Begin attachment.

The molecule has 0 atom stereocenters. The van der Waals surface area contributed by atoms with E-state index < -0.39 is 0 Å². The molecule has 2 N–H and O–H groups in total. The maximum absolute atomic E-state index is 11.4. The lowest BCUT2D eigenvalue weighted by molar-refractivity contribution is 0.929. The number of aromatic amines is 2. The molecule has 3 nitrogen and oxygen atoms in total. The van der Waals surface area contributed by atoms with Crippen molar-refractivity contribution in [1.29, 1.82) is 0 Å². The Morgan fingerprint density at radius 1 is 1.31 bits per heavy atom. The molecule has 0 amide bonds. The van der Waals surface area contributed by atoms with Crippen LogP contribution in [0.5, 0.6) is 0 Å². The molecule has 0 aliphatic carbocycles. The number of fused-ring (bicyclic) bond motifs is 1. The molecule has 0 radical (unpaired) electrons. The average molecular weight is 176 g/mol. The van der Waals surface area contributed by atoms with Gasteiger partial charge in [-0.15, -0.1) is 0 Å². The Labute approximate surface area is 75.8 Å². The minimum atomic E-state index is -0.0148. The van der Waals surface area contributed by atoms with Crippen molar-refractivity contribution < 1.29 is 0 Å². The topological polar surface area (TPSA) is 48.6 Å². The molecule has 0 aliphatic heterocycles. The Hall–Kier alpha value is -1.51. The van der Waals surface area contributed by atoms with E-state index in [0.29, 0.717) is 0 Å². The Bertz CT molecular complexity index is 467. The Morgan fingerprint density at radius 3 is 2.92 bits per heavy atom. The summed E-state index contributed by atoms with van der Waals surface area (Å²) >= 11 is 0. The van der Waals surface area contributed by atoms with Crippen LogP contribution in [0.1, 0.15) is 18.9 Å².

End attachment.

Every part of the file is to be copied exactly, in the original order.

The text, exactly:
The molecule has 0 atom stereocenters. The van der Waals surface area contributed by atoms with E-state index < -0.39 is 0 Å². The molecule has 2 N–H and O–H groups in total. The maximum absolute atomic E-state index is 11.4. The lowest BCUT2D eigenvalue weighted by molar-refractivity contribution is 0.929. The number of aromatic amines is 2. The molecule has 3 nitrogen and oxygen atoms in total. The van der Waals surface area contributed by atoms with Crippen molar-refractivity contribution in [1.29, 1.82) is 0 Å². The Morgan fingerprint density at radius 1 is 1.31 bits per heavy atom. The molecule has 0 amide bonds. The van der Waals surface area contributed by atoms with Crippen LogP contribution in [0.5, 0.6) is 0 Å². The molecule has 0 aliphatic carbocycles. The number of fused-ring (bicyclic) bond motifs is 1. The molecule has 0 radical (unpaired) electrons. The average molecular weight is 176 g/mol. The van der Waals surface area contributed by atoms with Gasteiger partial charge in [-0.15, -0.1) is 0 Å². The Labute approximate surface area is 75.8 Å². The minimum atomic E-state index is -0.0148. The van der Waals surface area contributed by atoms with Crippen molar-refractivity contribution < 1.29 is 0 Å². The topological polar surface area (TPSA) is 48.6 Å². The molecule has 0 aliphatic heterocycles. The Hall–Kier alpha value is -1.51. The van der Waals surface area contributed by atoms with E-state index in [0.29, 0.717) is 0 Å². The Bertz CT molecular complexity index is 467. The Morgan fingerprint density at radius 3 is 2.92 bits per heavy atom. The summed E-state index contributed by atoms with van der Waals surface area (Å²) >= 11 is 0. The van der Waals surface area contributed by atoms with Crippen LogP contribution in [0.1, 0.15) is 18.9 Å².